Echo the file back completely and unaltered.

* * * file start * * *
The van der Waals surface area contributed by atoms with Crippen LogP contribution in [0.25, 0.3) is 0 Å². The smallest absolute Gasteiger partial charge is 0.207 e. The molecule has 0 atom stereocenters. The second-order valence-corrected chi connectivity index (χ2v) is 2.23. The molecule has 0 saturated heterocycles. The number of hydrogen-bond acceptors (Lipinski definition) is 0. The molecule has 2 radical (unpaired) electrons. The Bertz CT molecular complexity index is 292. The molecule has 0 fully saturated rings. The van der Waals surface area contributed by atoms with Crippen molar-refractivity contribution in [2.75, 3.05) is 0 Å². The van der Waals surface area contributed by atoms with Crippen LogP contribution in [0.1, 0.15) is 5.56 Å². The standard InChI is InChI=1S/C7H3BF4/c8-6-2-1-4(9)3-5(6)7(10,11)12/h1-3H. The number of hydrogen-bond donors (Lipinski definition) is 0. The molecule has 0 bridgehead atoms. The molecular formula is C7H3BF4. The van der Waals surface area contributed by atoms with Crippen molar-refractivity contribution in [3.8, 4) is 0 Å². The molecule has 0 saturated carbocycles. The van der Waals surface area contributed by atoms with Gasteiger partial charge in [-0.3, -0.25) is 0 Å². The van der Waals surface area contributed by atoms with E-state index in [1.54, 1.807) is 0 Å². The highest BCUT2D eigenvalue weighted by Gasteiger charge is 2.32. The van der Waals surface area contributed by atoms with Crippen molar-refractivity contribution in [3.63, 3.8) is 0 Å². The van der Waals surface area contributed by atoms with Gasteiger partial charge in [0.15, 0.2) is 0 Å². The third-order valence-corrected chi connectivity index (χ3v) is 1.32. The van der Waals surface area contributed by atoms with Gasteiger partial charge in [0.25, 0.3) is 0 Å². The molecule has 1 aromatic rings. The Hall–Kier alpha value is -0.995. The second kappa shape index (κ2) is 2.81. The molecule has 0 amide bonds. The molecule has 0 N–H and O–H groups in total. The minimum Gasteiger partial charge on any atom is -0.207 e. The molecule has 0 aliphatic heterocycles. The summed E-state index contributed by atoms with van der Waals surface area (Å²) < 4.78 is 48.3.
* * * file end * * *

The van der Waals surface area contributed by atoms with Crippen LogP contribution in [0.25, 0.3) is 0 Å². The smallest absolute Gasteiger partial charge is 0.207 e. The molecule has 0 atom stereocenters. The second-order valence-corrected chi connectivity index (χ2v) is 2.23. The molecule has 0 saturated heterocycles. The number of hydrogen-bond acceptors (Lipinski definition) is 0. The molecule has 2 radical (unpaired) electrons. The Bertz CT molecular complexity index is 292. The molecule has 0 fully saturated rings. The van der Waals surface area contributed by atoms with Crippen molar-refractivity contribution in [2.75, 3.05) is 0 Å². The van der Waals surface area contributed by atoms with Crippen LogP contribution in [0.1, 0.15) is 5.56 Å². The standard InChI is InChI=1S/C7H3BF4/c8-6-2-1-4(9)3-5(6)7(10,11)12/h1-3H. The number of hydrogen-bond donors (Lipinski definition) is 0. The molecule has 0 bridgehead atoms. The molecular formula is C7H3BF4. The van der Waals surface area contributed by atoms with Crippen molar-refractivity contribution in [3.8, 4) is 0 Å². The molecule has 0 saturated carbocycles. The van der Waals surface area contributed by atoms with Gasteiger partial charge in [-0.3, -0.25) is 0 Å². The van der Waals surface area contributed by atoms with E-state index in [1.54, 1.807) is 0 Å². The highest BCUT2D eigenvalue weighted by Gasteiger charge is 2.32. The van der Waals surface area contributed by atoms with Crippen molar-refractivity contribution in [3.63, 3.8) is 0 Å². The van der Waals surface area contributed by atoms with Gasteiger partial charge in [0.15, 0.2) is 0 Å². The third-order valence-corrected chi connectivity index (χ3v) is 1.32. The van der Waals surface area contributed by atoms with Gasteiger partial charge in [0.25, 0.3) is 0 Å². The molecule has 1 aromatic rings. The Hall–Kier alpha value is -0.995. The second kappa shape index (κ2) is 2.81. The molecule has 0 amide bonds. The molecule has 0 N–H and O–H groups in total. The minimum Gasteiger partial charge on any atom is -0.207 e. The molecule has 0 aliphatic heterocycles. The summed E-state index contributed by atoms with van der Waals surface area (Å²) < 4.78 is 48.3.